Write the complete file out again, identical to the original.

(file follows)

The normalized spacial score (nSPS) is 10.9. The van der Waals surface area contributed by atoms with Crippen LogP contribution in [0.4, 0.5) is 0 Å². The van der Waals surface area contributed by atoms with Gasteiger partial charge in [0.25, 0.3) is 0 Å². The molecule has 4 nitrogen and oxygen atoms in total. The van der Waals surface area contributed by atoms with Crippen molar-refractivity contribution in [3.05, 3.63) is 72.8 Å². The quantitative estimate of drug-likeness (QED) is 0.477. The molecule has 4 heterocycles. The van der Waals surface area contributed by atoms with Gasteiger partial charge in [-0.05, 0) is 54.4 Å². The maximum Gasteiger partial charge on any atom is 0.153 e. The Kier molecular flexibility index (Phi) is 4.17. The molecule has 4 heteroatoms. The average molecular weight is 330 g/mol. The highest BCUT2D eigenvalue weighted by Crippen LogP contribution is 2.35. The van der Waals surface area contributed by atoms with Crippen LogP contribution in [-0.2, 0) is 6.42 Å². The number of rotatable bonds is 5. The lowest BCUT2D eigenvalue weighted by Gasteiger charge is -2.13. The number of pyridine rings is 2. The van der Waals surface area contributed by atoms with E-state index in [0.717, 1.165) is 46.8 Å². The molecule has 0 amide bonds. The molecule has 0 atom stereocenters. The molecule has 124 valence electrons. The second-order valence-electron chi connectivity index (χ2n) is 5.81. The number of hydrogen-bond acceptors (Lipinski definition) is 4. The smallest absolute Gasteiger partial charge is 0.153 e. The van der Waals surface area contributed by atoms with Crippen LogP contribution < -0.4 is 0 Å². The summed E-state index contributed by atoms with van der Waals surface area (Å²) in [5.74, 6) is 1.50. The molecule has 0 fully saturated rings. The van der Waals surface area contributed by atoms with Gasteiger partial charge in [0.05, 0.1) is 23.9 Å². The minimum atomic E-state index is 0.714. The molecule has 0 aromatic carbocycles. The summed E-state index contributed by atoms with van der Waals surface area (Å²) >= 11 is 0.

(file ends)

The normalized spacial score (nSPS) is 10.9. The van der Waals surface area contributed by atoms with Crippen LogP contribution in [0.4, 0.5) is 0 Å². The van der Waals surface area contributed by atoms with Gasteiger partial charge in [0.25, 0.3) is 0 Å². The molecule has 4 nitrogen and oxygen atoms in total. The van der Waals surface area contributed by atoms with Crippen molar-refractivity contribution in [3.05, 3.63) is 72.8 Å². The quantitative estimate of drug-likeness (QED) is 0.477. The molecule has 4 heterocycles. The van der Waals surface area contributed by atoms with Gasteiger partial charge in [-0.05, 0) is 54.4 Å². The maximum Gasteiger partial charge on any atom is 0.153 e. The Kier molecular flexibility index (Phi) is 4.17. The molecule has 4 heteroatoms. The average molecular weight is 330 g/mol. The highest BCUT2D eigenvalue weighted by Crippen LogP contribution is 2.35. The van der Waals surface area contributed by atoms with Crippen LogP contribution in [-0.2, 0) is 6.42 Å². The number of rotatable bonds is 5. The lowest BCUT2D eigenvalue weighted by Gasteiger charge is -2.13. The number of pyridine rings is 2. The van der Waals surface area contributed by atoms with E-state index in [0.717, 1.165) is 46.8 Å². The molecule has 0 amide bonds. The molecule has 0 atom stereocenters. The molecule has 124 valence electrons. The second-order valence-electron chi connectivity index (χ2n) is 5.81. The number of hydrogen-bond acceptors (Lipinski definition) is 4. The smallest absolute Gasteiger partial charge is 0.153 e. The van der Waals surface area contributed by atoms with Crippen LogP contribution < -0.4 is 0 Å². The summed E-state index contributed by atoms with van der Waals surface area (Å²) in [5.74, 6) is 1.50. The molecule has 0 fully saturated rings. The van der Waals surface area contributed by atoms with Gasteiger partial charge in [0.05, 0.1) is 23.9 Å². The minimum atomic E-state index is 0.714. The molecule has 0 aromatic carbocycles. The summed E-state index contributed by atoms with van der Waals surface area (Å²) >= 11 is 0.